Practicing Medicine Without a License: Criminal & Civil Liability

The unlicensed practice of medicine can land the medical provider in jail, and in the cross-hairs of a lawsuit if a patient is harmed.

By , J.D. · DePaul University College of Law

Because patients put so much trust in their doctors, laws against practicing medicine without a license are fairly unforgiving. These cases can range from practicing without a license with criminal intent (the offender has no medical training and intends to defraud or sexually assault the victim) to situations where a once-licensed physician has let their credentials lapse. In the sections that follow, this article will discuss the criminal and civil penalties for practicing medicine without a license, and explain the legal options available to people who have been treated by a person practicing medicine without a license.

Criminal Penalties for Practicing Medicine Without a License

Laws vary by state, but practicing medicine without a license is illegal in all states. Common sentences range from one to eight years in prison, depending on whether it's a misdemeanor or felony offense. Many judges will also impose fines in addition to prison sentences.

Civil Liability for Practicing Medicine Without a License

Anyone harmed by a person practicing medicine without a license may sue for damages in civil court. Again, laws vary by state, but as a general proposition, a person practicing medicine without a license will be liable for just about any foreseeable injury that results from the misconduct.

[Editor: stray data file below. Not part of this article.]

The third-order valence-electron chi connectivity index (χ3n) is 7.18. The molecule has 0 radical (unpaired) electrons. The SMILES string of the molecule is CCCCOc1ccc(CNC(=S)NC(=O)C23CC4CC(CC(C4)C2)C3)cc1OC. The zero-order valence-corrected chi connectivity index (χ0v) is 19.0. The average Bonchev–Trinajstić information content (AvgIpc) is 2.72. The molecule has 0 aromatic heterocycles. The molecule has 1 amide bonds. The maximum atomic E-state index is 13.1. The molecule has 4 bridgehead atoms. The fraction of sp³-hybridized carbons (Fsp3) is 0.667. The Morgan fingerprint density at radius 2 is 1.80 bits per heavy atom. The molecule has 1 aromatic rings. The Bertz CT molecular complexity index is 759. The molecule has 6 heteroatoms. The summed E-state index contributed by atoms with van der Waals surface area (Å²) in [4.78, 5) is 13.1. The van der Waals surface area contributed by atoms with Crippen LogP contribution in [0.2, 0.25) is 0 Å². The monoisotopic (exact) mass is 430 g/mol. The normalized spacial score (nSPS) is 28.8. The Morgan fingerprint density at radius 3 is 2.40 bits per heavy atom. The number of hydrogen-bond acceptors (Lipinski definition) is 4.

The lack of a license will raise a presumption that the care was negligent. In the context of a medical malpractice case, it can be powerful proof of medical negligence (by an individual or by a health care facility) if a once-licensed health care provider was in fact not credentialed to practice medicine at the time the patient was treated.

Finally, if a person is knowingly practicing medicine without a license, and a "patient" is injured as a result, that can be enough to justify punitive damages. A judge and jury might find that the unauthorized practice was so offensive that the offender could have to compensate the victim not just for the actual harm caused, but also to pay additional penalties for intentionally deceiving the victim. This is akin to what might happen in a civil fraud case.

Legal Options for Victims

If you think you may have undergone medical "treatment" by someone who isn't in fact licensed to practice medicine, the first thing you need to do is report the person to local law enforcement. Since practicing medicine without a license is a serious crime, you need to get the police involved. This will hopefully lead to the offender's arrest as quickly as possible, which is important because the offender may be continuing the fraud by "treating" or attempting to "treat" other victims.

Also, the patient should report the offender to the state medical complaint board. This board may be able to warn other potential patients and investigate how to prevent the problem in the future. For tips on where to go to make your report, see this page.

The patient may also file a lawsuit against the offender. If the patient was harmed in any way by the offender, the patient will be able to recover all compensable damages. The patient need not necessarily be physically harmed by the offender in order to file a lawsuit. One option is suing the person for civil battery, which is typically defined as any non-consensual or offensive touching. The legal argument here is that you consented to be treated by (and physically touched by) a licensed physician. Since the person was not licensed, your consent was obtained by fraud.

It's important to keep in mind that criminal charges (filed by the county or other local municipality) and a civil lawsuit (filed by the victim) are not mutually exclusive in cases of practicing medicine without a license. They can go side by side.

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